If you want to learn more about this annotation, I suggest you reading Craig Walls' (author of Spring in Action) another masterpiece Spring Boot in Action.

Difference between @SpringBootApplication vs @EnableAutoConfiguration annotations in Spring Boot?



3. Important points

Now that you understand the difference between @EnableAutoConfiguration and @SpringBootApplication, it's time to revise some important points about these two important annotations.

1. You should annotate the Main class or Bootstrap class with the @SpringBootApplication, this will allow you to run as a JAR with embedded web server Tomcat. If you want you can change that to Jetty or Undertow.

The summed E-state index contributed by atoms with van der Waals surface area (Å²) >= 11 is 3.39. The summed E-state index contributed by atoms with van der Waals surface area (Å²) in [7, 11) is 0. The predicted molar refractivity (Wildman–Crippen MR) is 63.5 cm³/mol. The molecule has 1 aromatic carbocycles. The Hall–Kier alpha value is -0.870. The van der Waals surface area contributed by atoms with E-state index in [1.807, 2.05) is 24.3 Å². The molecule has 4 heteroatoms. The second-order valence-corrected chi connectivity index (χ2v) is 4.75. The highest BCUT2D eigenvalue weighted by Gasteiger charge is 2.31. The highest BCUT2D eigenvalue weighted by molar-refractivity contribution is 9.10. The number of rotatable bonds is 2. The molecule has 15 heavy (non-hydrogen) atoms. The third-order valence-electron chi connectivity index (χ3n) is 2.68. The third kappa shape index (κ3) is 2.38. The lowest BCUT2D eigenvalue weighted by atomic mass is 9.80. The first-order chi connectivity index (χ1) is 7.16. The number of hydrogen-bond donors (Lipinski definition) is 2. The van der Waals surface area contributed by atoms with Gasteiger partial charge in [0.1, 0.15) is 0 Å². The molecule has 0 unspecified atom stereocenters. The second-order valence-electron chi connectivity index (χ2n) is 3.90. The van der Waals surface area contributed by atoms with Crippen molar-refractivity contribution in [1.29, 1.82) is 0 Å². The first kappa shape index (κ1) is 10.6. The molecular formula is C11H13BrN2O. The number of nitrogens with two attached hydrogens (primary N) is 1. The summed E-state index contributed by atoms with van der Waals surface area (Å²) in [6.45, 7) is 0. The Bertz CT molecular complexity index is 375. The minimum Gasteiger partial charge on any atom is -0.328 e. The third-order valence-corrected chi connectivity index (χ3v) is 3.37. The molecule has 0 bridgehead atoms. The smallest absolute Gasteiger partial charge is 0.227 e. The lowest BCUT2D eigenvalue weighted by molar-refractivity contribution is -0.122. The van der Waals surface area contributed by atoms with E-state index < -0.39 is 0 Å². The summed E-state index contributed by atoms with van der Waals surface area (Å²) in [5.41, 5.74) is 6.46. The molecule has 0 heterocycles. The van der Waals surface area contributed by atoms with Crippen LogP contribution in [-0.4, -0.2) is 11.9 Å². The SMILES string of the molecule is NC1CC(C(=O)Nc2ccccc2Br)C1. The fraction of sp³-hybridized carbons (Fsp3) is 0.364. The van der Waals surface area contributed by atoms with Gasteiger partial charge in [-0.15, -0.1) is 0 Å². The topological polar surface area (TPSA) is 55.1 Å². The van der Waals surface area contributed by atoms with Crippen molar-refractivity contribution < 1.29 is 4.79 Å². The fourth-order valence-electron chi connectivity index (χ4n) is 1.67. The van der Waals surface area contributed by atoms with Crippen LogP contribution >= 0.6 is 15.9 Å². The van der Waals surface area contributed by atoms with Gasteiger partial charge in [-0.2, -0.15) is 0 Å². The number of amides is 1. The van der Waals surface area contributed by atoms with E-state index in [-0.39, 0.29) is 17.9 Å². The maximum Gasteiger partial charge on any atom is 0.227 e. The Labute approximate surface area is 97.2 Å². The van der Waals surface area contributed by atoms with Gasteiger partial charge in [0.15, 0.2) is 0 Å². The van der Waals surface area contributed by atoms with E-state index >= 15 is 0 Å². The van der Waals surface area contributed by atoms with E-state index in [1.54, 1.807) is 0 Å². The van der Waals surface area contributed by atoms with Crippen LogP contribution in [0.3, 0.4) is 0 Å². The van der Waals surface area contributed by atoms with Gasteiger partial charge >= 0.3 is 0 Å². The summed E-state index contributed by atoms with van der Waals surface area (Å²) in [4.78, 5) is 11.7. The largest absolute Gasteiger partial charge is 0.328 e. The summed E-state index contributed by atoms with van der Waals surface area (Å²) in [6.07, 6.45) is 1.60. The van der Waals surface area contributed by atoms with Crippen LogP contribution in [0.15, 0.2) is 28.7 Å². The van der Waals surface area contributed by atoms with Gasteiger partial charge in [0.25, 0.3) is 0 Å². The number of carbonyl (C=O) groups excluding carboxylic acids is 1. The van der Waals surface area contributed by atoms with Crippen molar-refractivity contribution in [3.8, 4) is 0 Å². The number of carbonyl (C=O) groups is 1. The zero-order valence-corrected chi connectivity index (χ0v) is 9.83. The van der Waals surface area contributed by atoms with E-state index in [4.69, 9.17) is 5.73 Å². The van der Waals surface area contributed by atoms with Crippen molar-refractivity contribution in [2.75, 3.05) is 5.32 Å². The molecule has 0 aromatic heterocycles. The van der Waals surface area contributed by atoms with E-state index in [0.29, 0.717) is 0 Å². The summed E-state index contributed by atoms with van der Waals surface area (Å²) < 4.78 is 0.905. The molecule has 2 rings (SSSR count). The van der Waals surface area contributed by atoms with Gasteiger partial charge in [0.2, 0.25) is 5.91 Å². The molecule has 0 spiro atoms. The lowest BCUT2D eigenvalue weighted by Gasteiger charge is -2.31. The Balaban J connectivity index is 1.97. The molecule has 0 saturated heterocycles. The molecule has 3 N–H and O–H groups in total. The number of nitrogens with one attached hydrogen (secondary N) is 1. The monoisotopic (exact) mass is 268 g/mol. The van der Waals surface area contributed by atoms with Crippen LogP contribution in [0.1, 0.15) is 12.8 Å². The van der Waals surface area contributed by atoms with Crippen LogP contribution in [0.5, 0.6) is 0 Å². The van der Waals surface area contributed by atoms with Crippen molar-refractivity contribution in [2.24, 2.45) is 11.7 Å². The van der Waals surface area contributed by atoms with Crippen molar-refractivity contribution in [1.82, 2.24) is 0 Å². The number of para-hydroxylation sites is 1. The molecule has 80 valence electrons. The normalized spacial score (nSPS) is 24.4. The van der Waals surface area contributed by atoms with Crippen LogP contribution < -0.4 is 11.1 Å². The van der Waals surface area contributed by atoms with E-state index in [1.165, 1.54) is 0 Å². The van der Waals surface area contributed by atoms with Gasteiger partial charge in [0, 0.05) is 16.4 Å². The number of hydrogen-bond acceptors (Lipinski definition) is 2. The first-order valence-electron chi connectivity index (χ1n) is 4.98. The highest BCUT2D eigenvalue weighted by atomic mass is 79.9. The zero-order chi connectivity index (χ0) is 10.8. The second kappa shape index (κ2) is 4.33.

2. The @SpringBootApplication is a combination of three annotations @Configuration (used for Java-based configuration), @ComponentScan (used for component scanning), and @EnableAutoConfiguration (used to enable auto-configuration in Spring Boot).


3. The @EnableAutoConfiguration annotations enable auto-configuration features of Spring Boot which configures modules based on the presence of certain classes on the classpath. For example, if Thymeleaf JAR is present in classpath and Spring MVC is enabled e.g. using spring-boot-web-starter package then it can automatically configure template resolver and view resolver for you.


4. The @EnableAutoConfiguration annotation is based on @Conditional annotation of Spring 4.0 which enables conditional configuration.


5. In case of auto-configuration, manually declared beans can override beans automatically created by auto-configuration feature. This is achieved by using @ConditionalOnMissingBean of Spring 4.0